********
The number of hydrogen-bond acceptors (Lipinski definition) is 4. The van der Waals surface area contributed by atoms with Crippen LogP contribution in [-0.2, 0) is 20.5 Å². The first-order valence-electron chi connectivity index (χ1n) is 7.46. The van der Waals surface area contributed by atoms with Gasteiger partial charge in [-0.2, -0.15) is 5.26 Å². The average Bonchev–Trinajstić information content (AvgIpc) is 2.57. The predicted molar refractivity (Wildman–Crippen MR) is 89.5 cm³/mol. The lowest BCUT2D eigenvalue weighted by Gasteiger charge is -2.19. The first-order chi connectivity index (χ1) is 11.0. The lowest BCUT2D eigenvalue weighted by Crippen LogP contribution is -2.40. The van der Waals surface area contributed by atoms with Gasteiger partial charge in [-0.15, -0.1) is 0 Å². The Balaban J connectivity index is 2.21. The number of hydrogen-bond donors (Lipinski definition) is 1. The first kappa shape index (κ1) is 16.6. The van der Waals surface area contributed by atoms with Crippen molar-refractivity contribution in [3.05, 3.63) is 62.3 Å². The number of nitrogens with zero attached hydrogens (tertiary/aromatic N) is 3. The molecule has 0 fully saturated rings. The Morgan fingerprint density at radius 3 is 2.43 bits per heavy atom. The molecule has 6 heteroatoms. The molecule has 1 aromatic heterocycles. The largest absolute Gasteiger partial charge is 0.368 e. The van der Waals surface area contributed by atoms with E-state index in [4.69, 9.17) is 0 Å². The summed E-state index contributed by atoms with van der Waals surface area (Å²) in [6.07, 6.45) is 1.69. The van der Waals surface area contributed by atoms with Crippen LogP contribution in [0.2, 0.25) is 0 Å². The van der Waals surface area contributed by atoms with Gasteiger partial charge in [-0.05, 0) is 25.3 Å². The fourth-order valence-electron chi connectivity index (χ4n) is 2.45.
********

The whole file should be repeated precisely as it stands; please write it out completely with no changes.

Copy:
The number of hydrogen-bond acceptors (Lipinski definition) is 4. The van der Waals surface area contributed by atoms with Crippen LogP contribution in [-0.2, 0) is 20.5 Å². The first-order valence-electron chi connectivity index (χ1n) is 7.46. The van der Waals surface area contributed by atoms with Gasteiger partial charge in [-0.2, -0.15) is 5.26 Å². The average Bonchev–Trinajstić information content (AvgIpc) is 2.57. The predicted molar refractivity (Wildman–Crippen MR) is 89.5 cm³/mol. The lowest BCUT2D eigenvalue weighted by Gasteiger charge is -2.19. The first-order chi connectivity index (χ1) is 11.0. The lowest BCUT2D eigenvalue weighted by Crippen LogP contribution is -2.40. The van der Waals surface area contributed by atoms with Gasteiger partial charge in [-0.15, -0.1) is 0 Å². The Balaban J connectivity index is 2.21. The number of hydrogen-bond donors (Lipinski definition) is 1. The first kappa shape index (κ1) is 16.6. The van der Waals surface area contributed by atoms with Crippen molar-refractivity contribution in [3.05, 3.63) is 62.3 Å². The number of nitrogens with zero attached hydrogens (tertiary/aromatic N) is 3. The molecule has 0 fully saturated rings. The Morgan fingerprint density at radius 3 is 2.43 bits per heavy atom. The molecule has 6 heteroatoms. The molecule has 1 aromatic heterocycles. The largest absolute Gasteiger partial charge is 0.368 e. The van der Waals surface area contributed by atoms with E-state index in [4.69, 9.17) is 0 Å². The summed E-state index contributed by atoms with van der Waals surface area (Å²) in [6.07, 6.45) is 1.69. The van der Waals surface area contributed by atoms with Crippen LogP contribution in [0.2, 0.25) is 0 Å². The van der Waals surface area contributed by atoms with Gasteiger partial charge in [-0.05, 0) is 25.3 Å². The fourth-order valence-electron chi connectivity index (χ4n) is 2.45.